One of the most often asked questions we get is, “How do I get started with VR in education?” Hopefully you have taken some time to look through the site and watch some of the videos, to get a fair understanding of what to look for, and what to watch out for. Let’s look at a brief recap.
This is a quick recap of some of the benefits of VR for education, discussing key points such as agency, student control, active learning and special needs. We also touch upon some of the research that has been published about VR in education. It’s never a bad idea to start with why.
Connecting students with concepts
A minute and a half of Haruka studying Photosynthesis (in Japanese!). She is completely immersed in her learning, not thinking about, or concentrating on, anything else. It is easy to picture 10, 20 30 students doing exactly this.
There is differentiated learning for each student (each having their own account), and I will be able to check assessment scores on the Veative platform, to see about progress, and identify gaps in learning, allowing for early intervention. A teacher need not know anything about VR, nor even have to touch one. “Haruka, I want you to study Photosynthesis” is as much as I need to do.
Online and offline
It’s very true that the world is more connected than ever. However, high-speed, highly-reliable internet connectivity is still a rarity. My classroom in Japan is not capable of handling the streaming of large, 360° content.
We deal countries as varied as Colombia and India, and the US and Qatar (and all places in-between). Whatever you choose to use, not streaming content will save plenty of time, and free you of frustration and headaches.
Offline vs Offline-ish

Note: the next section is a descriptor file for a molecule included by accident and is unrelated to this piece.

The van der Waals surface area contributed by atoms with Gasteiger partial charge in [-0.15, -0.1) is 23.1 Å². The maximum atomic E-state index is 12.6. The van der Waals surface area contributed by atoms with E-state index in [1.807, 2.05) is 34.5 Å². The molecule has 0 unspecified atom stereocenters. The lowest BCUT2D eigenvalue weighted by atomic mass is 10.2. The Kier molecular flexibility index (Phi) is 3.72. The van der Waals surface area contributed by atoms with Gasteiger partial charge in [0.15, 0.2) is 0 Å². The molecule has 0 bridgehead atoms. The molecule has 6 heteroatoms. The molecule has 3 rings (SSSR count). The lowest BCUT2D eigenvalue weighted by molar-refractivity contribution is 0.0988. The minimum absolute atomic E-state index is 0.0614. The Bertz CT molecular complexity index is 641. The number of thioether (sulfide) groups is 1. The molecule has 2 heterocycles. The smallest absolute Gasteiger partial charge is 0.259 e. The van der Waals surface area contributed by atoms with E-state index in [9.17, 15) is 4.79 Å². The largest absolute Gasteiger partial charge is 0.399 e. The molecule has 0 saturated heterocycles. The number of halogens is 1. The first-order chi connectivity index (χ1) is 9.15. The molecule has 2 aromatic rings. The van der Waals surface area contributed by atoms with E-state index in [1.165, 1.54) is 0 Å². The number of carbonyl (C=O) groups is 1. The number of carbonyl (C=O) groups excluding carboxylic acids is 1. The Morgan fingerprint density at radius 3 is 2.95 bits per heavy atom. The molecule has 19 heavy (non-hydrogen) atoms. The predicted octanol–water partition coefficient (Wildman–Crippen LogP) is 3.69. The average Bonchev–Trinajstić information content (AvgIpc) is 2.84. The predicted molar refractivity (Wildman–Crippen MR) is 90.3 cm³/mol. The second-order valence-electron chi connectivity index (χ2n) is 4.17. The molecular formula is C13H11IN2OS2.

When used with the EduPro, the Veative solution is truly an offline offering. We do not manage content in the cloud, simply because we would never put that burden on schools. VR modules are extremely large, and problematic to move around.
Offline-ish refers to claims made by others that they are offline, however you find out a few troubling details as you dig into things. They have a cloud or network-connected offering. It becomes a “content-managed,” solution, which is code for “we put that work on you, because it is easier for our company.” What is not being shared outright is that you will need to set up your devices with the content, often stored in the cloud, and download that onto the device(s). Only then, does that particular module become ready to be viewed offline. If you wish to change course mid-stream (and what class has ever gone exactly as planned!), you will be out of luck, because someone needs high-speed, 100% reliable internet connectivity to make that happen.
At Veative, we do incorporate some internet connectivity, which allows the assessment scores to be reflected within the teacher dashboard. This is kilobytes (Kb) of information, like sending a text message. All networks worldwide can handle this trickle of data. And if they can’t, it has a 0% effect on the student or your class. The teacher will get that information whenever possible, but there has been no interruption in the learning. We purposefully remove that burden from schools. That is what offline should mean.